First,  make sure the VBSTOEXE converter you're using does not write the script to the temp or another directory on execution.  Most of them do.  Assuming a hacker grabs the file from the temp directory and decodes it.  Then determines that the script is being passed a password during execution.  Then finds the GP that's executing the script.  Assuming all that they should be able to read the password from the GP object.  Chances are very slim that it would happen but their is a small chance.  If it's running as the user then they would be able to read that memory space.
LVL 65

Author Comment

ID: 33564338
Yeah, I did start with one tool that simply appeared to wrap the VBS in some compiled code, and on execution, would dump the VBS to a temp folder, and run it....obviously no good.  The tool I am now using though, does not show any trace of the script engine or a vbs file through ProcMon and Process Explorer, so I'm happy with that.

@firemanf29, >> Assuming all that they should be able to read the password from the GP object.

How is that possible?  The \\\sysvol\\Policies folder is locked down, as is the HKLM policies tree....

Overall though, the comments you guys have posted give me a fair assurance that this is a safe way to go.  The alternatives certianly don't seem to stack up to that:
  - The CPAU encoding seems to be the next best option I can find, by encoding a batch job, which I could run
  - PSExec offers no security via encryption
  - I could use MS Encryption, but the decryption requires a "secret" word, which when placed in a VBS file as plain text is hardly "secret"

It also seems a far more simple, and far more centralised way to pass such a parameter....and I'm not too worried about the ability of anyone to run a memory "sniffer".

I'll leave this open for a day or two just in case we can pull more heads together.

Thanks guys, appreciate it.


LVL 65

Author Closing Comment

ID: 33582927
 Thanks guys for your clarification.

Join & Write a Comment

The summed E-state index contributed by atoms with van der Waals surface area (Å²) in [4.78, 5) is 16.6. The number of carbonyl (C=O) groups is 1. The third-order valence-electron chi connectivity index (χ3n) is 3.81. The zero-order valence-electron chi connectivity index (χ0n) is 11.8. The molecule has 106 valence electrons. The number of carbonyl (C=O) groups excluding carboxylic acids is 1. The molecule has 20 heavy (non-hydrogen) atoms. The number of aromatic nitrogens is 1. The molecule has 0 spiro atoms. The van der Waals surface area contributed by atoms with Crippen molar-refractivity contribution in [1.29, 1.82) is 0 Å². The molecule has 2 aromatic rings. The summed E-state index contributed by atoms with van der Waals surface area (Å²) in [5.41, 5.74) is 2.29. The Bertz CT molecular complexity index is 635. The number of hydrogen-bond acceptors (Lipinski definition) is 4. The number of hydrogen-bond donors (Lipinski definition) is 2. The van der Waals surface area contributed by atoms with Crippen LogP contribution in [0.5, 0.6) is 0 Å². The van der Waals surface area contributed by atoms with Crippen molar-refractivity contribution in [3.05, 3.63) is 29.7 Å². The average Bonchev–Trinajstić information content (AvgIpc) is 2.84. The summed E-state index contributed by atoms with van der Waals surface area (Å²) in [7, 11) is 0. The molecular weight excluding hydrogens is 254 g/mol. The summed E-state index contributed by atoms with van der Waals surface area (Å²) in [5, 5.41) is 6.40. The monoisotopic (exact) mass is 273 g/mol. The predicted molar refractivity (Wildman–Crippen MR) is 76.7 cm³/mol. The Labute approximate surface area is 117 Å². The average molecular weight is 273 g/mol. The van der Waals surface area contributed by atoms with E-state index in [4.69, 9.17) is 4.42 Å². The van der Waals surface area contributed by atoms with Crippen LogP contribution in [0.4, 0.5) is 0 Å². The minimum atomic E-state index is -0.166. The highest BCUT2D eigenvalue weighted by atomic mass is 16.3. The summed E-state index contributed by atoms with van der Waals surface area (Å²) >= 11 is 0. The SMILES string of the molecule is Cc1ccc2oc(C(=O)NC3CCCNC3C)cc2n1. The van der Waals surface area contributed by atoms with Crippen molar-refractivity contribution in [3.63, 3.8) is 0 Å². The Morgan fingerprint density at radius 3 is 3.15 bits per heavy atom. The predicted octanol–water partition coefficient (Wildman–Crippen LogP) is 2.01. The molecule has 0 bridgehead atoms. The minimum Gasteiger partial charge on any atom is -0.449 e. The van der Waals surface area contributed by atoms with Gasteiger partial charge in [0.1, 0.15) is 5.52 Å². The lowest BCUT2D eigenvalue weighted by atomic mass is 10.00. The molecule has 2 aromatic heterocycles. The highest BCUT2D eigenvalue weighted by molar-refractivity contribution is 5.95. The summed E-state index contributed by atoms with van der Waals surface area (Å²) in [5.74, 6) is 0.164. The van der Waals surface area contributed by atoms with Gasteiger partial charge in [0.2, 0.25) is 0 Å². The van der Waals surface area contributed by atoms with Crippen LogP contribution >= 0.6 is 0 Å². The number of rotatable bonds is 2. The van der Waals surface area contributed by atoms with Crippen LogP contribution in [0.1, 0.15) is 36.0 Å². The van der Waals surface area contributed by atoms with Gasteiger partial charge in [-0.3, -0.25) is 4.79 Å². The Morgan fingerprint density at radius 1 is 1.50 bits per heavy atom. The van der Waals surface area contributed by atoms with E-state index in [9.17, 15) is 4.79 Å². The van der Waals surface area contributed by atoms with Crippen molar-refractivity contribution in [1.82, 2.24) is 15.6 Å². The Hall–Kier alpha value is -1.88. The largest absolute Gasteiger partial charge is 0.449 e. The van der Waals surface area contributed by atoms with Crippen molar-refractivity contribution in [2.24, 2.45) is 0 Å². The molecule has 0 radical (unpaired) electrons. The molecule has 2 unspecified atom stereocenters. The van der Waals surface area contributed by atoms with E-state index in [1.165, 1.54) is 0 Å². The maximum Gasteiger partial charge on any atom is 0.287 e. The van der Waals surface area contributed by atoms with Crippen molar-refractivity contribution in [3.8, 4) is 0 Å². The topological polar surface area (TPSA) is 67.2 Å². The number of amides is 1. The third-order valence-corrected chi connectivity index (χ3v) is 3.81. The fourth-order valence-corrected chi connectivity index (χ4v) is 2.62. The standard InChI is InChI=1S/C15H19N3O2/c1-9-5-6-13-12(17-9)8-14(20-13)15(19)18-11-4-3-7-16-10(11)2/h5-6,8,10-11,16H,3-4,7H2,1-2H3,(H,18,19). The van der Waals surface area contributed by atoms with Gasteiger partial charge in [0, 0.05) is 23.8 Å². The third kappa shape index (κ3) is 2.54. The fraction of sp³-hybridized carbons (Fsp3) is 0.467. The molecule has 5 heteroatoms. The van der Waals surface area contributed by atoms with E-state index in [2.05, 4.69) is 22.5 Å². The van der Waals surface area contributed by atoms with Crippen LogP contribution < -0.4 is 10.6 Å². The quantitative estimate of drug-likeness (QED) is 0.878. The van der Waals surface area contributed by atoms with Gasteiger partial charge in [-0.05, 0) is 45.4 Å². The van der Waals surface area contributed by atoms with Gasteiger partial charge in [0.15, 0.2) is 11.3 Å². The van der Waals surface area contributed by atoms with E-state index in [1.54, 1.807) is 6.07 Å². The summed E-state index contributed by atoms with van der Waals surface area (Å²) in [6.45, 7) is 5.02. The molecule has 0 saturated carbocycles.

Do you have users whose passwords are expiring and they are constantly calling you?  Well I sure did and needed a way to put an end to this.  We have a lot of remote users which would not be notified that their passwords were expiring since they wer…
Is your Office 365 signature not working the way you want it to? Are signature updates taking up too much of your time? Let's run through the most common problems that an IT administrator can encounter when dealing with Office 365 email signatures.
This tutorial will walk an individual through the steps necessary to join and promote the first Windows Server 2012 domain controller into an Active Directory environment running on Windows Server 2008. Determine the location of the FSMO roles by lo…
This tutorial will walk an individual through the process of transferring the five major, necessary Active Directory Roles, commonly referred to as the FSMO roles to another domain controller. Log onto the new domain controller with a user account t…

760 members asked questions and received personalized solutions in the past 7 days.

Join the community of 500,000 technology professionals and ask your questions.

Join & Ask a Question

Need Help in Real-Time?

Connect with top rated Experts

23 Experts available now in Live!

Get 1:1 Help Now